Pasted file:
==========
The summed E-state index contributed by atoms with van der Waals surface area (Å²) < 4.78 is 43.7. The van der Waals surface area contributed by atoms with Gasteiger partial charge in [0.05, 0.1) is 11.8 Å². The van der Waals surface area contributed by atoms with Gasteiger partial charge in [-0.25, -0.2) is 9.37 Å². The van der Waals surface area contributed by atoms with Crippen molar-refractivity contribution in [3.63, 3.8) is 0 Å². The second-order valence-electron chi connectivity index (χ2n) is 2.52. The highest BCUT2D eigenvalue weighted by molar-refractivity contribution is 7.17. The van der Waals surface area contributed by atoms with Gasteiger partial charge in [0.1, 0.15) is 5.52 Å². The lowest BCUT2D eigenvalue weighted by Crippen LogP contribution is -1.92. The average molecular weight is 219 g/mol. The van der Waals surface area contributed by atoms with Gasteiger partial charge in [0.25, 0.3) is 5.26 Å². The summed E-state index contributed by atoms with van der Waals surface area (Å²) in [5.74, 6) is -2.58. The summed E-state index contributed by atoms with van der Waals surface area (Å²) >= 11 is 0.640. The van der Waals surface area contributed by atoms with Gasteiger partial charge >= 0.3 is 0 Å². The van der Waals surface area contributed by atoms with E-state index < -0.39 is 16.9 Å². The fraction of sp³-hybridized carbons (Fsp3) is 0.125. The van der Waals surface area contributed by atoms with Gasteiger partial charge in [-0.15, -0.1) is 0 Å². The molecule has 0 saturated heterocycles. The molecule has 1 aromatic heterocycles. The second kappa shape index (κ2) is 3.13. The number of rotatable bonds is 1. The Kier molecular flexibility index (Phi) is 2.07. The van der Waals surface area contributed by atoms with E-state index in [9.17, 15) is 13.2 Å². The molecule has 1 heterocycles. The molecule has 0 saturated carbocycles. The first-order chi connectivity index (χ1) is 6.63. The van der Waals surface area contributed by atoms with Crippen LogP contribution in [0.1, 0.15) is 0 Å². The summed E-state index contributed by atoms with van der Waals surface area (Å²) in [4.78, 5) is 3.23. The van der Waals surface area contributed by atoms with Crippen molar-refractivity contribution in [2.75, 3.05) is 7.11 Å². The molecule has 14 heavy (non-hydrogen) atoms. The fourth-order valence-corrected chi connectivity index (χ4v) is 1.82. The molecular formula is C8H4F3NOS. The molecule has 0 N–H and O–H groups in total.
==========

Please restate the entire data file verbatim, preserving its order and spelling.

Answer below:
The summed E-state index contributed by atoms with van der Waals surface area (Å²) < 4.78 is 43.7. The van der Waals surface area contributed by atoms with Gasteiger partial charge in [0.05, 0.1) is 11.8 Å². The van der Waals surface area contributed by atoms with Gasteiger partial charge in [-0.25, -0.2) is 9.37 Å². The van der Waals surface area contributed by atoms with Crippen molar-refractivity contribution in [3.63, 3.8) is 0 Å². The second-order valence-electron chi connectivity index (χ2n) is 2.52. The highest BCUT2D eigenvalue weighted by molar-refractivity contribution is 7.17. The van der Waals surface area contributed by atoms with Gasteiger partial charge in [0.1, 0.15) is 5.52 Å². The lowest BCUT2D eigenvalue weighted by Crippen LogP contribution is -1.92. The average molecular weight is 219 g/mol. The van der Waals surface area contributed by atoms with Gasteiger partial charge in [0.25, 0.3) is 5.26 Å². The summed E-state index contributed by atoms with van der Waals surface area (Å²) in [5.74, 6) is -2.58. The summed E-state index contributed by atoms with van der Waals surface area (Å²) >= 11 is 0.640. The van der Waals surface area contributed by atoms with Gasteiger partial charge >= 0.3 is 0 Å². The van der Waals surface area contributed by atoms with E-state index < -0.39 is 16.9 Å². The fraction of sp³-hybridized carbons (Fsp3) is 0.125. The van der Waals surface area contributed by atoms with Gasteiger partial charge in [-0.15, -0.1) is 0 Å². The molecule has 0 saturated heterocycles. The molecule has 1 aromatic heterocycles. The second kappa shape index (κ2) is 3.13. The number of rotatable bonds is 1. The Kier molecular flexibility index (Phi) is 2.07. The van der Waals surface area contributed by atoms with E-state index in [9.17, 15) is 13.2 Å². The molecule has 1 heterocycles. The molecule has 0 saturated carbocycles. The first-order chi connectivity index (χ1) is 6.63. The van der Waals surface area contributed by atoms with Crippen LogP contribution in [0.1, 0.15) is 0 Å². The summed E-state index contributed by atoms with van der Waals surface area (Å²) in [4.78, 5) is 3.23. The van der Waals surface area contributed by atoms with Crippen molar-refractivity contribution in [2.75, 3.05) is 7.11 Å². The molecule has 14 heavy (non-hydrogen) atoms. The fourth-order valence-corrected chi connectivity index (χ4v) is 1.82. The molecular formula is C8H4F3NOS. The molecule has 0 N–H and O–H groups in total.